Why can't I print more than one page at a time?

Help
Full screen

matching results for page

    Questia reader help

    How to highlight and cite specific passages

    1. Click or tap the first word you want to select.
    2. Click or tap the last word you want to select, and you’ll see everything in between get selected.
    3. You’ll then get a menu of options like creating a highlight or a citation from that passage of text.

    OK, got it!

    Cited passage

    Style
    Citations are available only to our active members.
    Buy instant access to cite pages or passages in MLA, APA and Chicago citation styles.

    "Portraying himself as an honest, ordinary person helped Lincoln identify with his audiences." (Einhorn, 1992, p. 25).

    "Portraying himself as an honest, ordinary person helped Lincoln identify with his audiences." (Einhorn 25)

    "Portraying himself as an honest, ordinary person helped Lincoln identify with his audiences."1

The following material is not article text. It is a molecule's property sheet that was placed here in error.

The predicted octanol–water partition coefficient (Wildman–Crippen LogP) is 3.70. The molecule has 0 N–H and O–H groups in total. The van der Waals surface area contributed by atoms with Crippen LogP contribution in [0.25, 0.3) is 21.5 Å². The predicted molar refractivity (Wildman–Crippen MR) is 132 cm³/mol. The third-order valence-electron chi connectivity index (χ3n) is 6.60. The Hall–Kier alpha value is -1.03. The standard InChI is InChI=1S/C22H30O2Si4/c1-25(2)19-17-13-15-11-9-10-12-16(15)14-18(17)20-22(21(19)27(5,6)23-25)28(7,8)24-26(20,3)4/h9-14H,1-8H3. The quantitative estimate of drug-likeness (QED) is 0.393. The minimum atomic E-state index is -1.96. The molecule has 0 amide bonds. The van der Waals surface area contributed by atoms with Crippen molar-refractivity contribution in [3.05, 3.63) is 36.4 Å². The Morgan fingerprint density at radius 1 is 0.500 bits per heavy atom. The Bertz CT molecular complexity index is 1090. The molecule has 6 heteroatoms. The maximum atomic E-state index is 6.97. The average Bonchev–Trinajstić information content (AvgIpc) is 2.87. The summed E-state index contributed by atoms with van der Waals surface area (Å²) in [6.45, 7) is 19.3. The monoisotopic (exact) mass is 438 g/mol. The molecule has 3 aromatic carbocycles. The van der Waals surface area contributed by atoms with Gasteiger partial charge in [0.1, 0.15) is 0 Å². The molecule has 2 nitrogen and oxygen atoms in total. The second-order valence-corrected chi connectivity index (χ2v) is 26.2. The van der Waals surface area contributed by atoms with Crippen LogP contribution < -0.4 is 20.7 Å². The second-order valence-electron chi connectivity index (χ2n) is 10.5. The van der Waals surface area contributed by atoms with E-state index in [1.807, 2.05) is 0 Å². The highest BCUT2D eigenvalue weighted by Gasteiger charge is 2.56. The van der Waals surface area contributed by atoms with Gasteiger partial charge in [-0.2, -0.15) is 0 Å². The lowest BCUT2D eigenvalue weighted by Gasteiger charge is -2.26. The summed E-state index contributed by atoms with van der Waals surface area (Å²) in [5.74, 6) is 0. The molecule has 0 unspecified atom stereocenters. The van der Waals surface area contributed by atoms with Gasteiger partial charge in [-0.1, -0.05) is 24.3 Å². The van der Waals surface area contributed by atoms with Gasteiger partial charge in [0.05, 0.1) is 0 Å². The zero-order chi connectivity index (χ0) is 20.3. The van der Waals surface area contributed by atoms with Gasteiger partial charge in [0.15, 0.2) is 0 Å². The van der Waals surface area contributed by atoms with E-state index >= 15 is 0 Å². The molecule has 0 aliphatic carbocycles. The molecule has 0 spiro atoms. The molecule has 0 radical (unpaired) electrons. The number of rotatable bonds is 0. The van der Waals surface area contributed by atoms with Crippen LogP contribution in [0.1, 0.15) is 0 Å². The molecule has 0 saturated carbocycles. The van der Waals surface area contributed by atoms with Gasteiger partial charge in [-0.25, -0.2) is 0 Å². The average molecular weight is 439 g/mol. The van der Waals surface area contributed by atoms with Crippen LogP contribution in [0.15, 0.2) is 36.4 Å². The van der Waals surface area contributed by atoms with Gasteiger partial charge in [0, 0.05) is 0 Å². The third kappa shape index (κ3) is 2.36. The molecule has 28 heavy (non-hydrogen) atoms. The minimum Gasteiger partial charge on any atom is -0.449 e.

1. Lois J. Einhorn, Abraham Lincoln, the Orator: Penetrating the Lincoln Legend (Westport, CT: Greenwood Press, 1992), 25, http://www.questia.com/read/27419298.

    Cited passage

    Thanks for trying Questia!

    Please continue trying out our research tools, but please note, full functionality is available only to our active members.

    Your work will be lost once you leave this Web page.

    Buy instant access to save your work.

    Already a member? Log in now.

    Author Advanced search

    Oops!

    An unknown error has occurred. Please click the button below to reload the page. If the problem persists, please try again in a little while.